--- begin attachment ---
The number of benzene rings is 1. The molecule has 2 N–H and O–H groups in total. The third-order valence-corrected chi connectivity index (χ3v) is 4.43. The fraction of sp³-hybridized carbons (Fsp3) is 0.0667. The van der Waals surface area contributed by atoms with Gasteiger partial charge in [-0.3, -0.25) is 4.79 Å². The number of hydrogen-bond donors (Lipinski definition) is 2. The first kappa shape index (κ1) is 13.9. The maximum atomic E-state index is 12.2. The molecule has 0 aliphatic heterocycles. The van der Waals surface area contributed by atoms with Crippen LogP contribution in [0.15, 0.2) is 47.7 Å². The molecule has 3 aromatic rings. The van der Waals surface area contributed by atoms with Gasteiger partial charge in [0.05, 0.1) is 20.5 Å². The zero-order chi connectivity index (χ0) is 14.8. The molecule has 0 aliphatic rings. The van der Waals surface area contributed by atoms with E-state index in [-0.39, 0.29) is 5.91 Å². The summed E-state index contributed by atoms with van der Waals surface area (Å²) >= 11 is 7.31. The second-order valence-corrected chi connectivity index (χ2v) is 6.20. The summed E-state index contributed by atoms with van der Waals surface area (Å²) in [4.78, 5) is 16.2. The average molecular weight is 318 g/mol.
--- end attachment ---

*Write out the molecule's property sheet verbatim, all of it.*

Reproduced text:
The number of benzene rings is 1. The molecule has 2 N–H and O–H groups in total. The third-order valence-corrected chi connectivity index (χ3v) is 4.43. The fraction of sp³-hybridized carbons (Fsp3) is 0.0667. The van der Waals surface area contributed by atoms with Gasteiger partial charge in [-0.3, -0.25) is 4.79 Å². The number of hydrogen-bond donors (Lipinski definition) is 2. The first kappa shape index (κ1) is 13.9. The maximum atomic E-state index is 12.2. The molecule has 0 aliphatic heterocycles. The van der Waals surface area contributed by atoms with Crippen LogP contribution in [0.15, 0.2) is 47.7 Å². The molecule has 3 aromatic rings. The van der Waals surface area contributed by atoms with Gasteiger partial charge in [0.05, 0.1) is 20.5 Å². The zero-order chi connectivity index (χ0) is 14.8. The molecule has 0 aliphatic rings. The van der Waals surface area contributed by atoms with E-state index in [-0.39, 0.29) is 5.91 Å². The summed E-state index contributed by atoms with van der Waals surface area (Å²) >= 11 is 7.31. The second-order valence-corrected chi connectivity index (χ2v) is 6.20. The summed E-state index contributed by atoms with van der Waals surface area (Å²) in [4.78, 5) is 16.2. The average molecular weight is 318 g/mol.